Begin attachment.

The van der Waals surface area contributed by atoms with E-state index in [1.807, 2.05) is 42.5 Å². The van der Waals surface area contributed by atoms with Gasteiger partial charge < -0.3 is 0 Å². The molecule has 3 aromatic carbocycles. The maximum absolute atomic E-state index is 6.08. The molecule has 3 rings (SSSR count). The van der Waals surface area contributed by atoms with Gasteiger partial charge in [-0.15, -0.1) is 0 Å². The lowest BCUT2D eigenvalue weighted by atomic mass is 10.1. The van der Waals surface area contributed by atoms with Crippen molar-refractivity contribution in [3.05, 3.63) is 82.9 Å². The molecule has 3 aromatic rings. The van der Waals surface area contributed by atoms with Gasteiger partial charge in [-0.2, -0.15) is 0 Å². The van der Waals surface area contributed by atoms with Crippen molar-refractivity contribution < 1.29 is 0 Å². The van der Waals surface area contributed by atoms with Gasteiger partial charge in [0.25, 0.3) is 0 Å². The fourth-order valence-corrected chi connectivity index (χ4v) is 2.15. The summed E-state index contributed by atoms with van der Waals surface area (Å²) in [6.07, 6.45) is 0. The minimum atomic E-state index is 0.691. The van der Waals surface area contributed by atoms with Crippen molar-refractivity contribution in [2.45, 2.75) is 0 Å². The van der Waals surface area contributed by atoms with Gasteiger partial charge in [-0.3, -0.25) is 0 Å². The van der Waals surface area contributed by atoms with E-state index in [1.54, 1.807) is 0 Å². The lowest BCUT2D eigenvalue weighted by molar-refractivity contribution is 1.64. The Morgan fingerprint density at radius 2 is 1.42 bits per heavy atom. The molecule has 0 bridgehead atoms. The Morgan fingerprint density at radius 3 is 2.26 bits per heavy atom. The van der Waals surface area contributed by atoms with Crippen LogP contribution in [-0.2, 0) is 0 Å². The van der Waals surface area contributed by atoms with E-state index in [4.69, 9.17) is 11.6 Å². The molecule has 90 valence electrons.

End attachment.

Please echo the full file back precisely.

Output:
The van der Waals surface area contributed by atoms with E-state index in [1.807, 2.05) is 42.5 Å². The van der Waals surface area contributed by atoms with Gasteiger partial charge < -0.3 is 0 Å². The molecule has 3 aromatic carbocycles. The maximum absolute atomic E-state index is 6.08. The molecule has 3 rings (SSSR count). The van der Waals surface area contributed by atoms with Gasteiger partial charge in [-0.15, -0.1) is 0 Å². The lowest BCUT2D eigenvalue weighted by atomic mass is 10.1. The van der Waals surface area contributed by atoms with Crippen molar-refractivity contribution in [3.05, 3.63) is 82.9 Å². The molecule has 3 aromatic rings. The van der Waals surface area contributed by atoms with Gasteiger partial charge in [-0.2, -0.15) is 0 Å². The van der Waals surface area contributed by atoms with Crippen molar-refractivity contribution < 1.29 is 0 Å². The van der Waals surface area contributed by atoms with Gasteiger partial charge in [0.25, 0.3) is 0 Å². The fourth-order valence-corrected chi connectivity index (χ4v) is 2.15. The summed E-state index contributed by atoms with van der Waals surface area (Å²) in [6.07, 6.45) is 0. The minimum atomic E-state index is 0.691. The van der Waals surface area contributed by atoms with Crippen molar-refractivity contribution in [2.45, 2.75) is 0 Å². The van der Waals surface area contributed by atoms with Gasteiger partial charge in [-0.3, -0.25) is 0 Å². The van der Waals surface area contributed by atoms with E-state index in [1.54, 1.807) is 0 Å². The lowest BCUT2D eigenvalue weighted by molar-refractivity contribution is 1.64. The Morgan fingerprint density at radius 2 is 1.42 bits per heavy atom. The molecule has 0 bridgehead atoms. The Morgan fingerprint density at radius 3 is 2.26 bits per heavy atom. The van der Waals surface area contributed by atoms with Crippen LogP contribution in [-0.2, 0) is 0 Å². The van der Waals surface area contributed by atoms with E-state index in [4.69, 9.17) is 11.6 Å². The molecule has 90 valence electrons.